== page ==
This would quickly cool with no crystallisation.

AGN Fuel
2013-Sep-07, 02:08 AM
If you assume that metal meteorites we find on earth were originaly formed in a larger parent body. That the parent body was large enough to heat-up to the melting point of iron, and also had stronge enough gravity to make the iron sink inwards.

I would expect the metorites we examin to have a definit 'up' direction corresponding to the parents gravity. When the iron solidified I would hope to see evidence of mineral inclusions floating upwards, maybe being tear shaped or leaving trails in the iron.

Not really an area I know much about, but if differentiation had occurred in the parent body and this iron was subsequently freed due to some impact event to form the asteroid (for the iron to be released, the impact would need to be very significant), wouldn't the iron re-vapourise in that impact event and subsequently re-cool in a low-g environment, obliterating any such trails anyway?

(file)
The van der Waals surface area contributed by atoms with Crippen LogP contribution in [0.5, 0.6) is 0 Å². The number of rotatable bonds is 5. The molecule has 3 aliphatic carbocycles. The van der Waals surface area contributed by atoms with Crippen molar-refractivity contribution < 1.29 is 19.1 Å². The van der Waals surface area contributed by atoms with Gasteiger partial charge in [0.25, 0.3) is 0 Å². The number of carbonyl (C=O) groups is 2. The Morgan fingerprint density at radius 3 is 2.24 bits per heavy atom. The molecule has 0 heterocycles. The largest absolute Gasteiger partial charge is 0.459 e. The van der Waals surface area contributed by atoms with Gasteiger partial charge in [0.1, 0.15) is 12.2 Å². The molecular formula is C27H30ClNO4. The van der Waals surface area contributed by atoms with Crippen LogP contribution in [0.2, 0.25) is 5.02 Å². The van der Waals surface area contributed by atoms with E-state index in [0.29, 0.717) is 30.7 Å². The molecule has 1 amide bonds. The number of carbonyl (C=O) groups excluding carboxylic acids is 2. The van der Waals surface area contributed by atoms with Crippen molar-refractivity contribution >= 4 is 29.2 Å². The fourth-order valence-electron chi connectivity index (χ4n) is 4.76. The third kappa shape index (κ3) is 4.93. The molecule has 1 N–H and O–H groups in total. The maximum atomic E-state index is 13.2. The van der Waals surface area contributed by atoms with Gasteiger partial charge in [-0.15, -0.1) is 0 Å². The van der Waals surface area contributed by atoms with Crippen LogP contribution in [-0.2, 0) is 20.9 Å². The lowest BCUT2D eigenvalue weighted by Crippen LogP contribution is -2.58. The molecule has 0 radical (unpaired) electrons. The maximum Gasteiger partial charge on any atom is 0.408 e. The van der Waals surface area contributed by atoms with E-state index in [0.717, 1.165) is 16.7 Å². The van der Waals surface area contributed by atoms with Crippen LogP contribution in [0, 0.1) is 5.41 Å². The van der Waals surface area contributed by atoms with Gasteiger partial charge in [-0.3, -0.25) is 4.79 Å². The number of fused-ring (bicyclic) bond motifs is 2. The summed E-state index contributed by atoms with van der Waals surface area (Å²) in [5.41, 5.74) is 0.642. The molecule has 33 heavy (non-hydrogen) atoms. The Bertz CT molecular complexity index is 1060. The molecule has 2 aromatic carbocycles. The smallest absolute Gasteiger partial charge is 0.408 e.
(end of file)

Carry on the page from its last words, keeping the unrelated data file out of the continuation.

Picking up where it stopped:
I'm probably way off base here, but that was my original thought while reading the OP.

PetTastic
2013-Sep-09, 03:29 PM
It takes a lot of energy to vapourise iron. I think the asteroid is more likely to be destroyed.

I am assuming the accepted process goes something like the following. ( but I have my doubts)

These objects form in the cold of the early solar system, as a mixture of ice and dust.
Almost all the heating comes from internal radioactivity. This is a relatively small energy source and heating is slow. Any process that absorbs heat (melting or evaporating) will stop the temperature increasing until complete.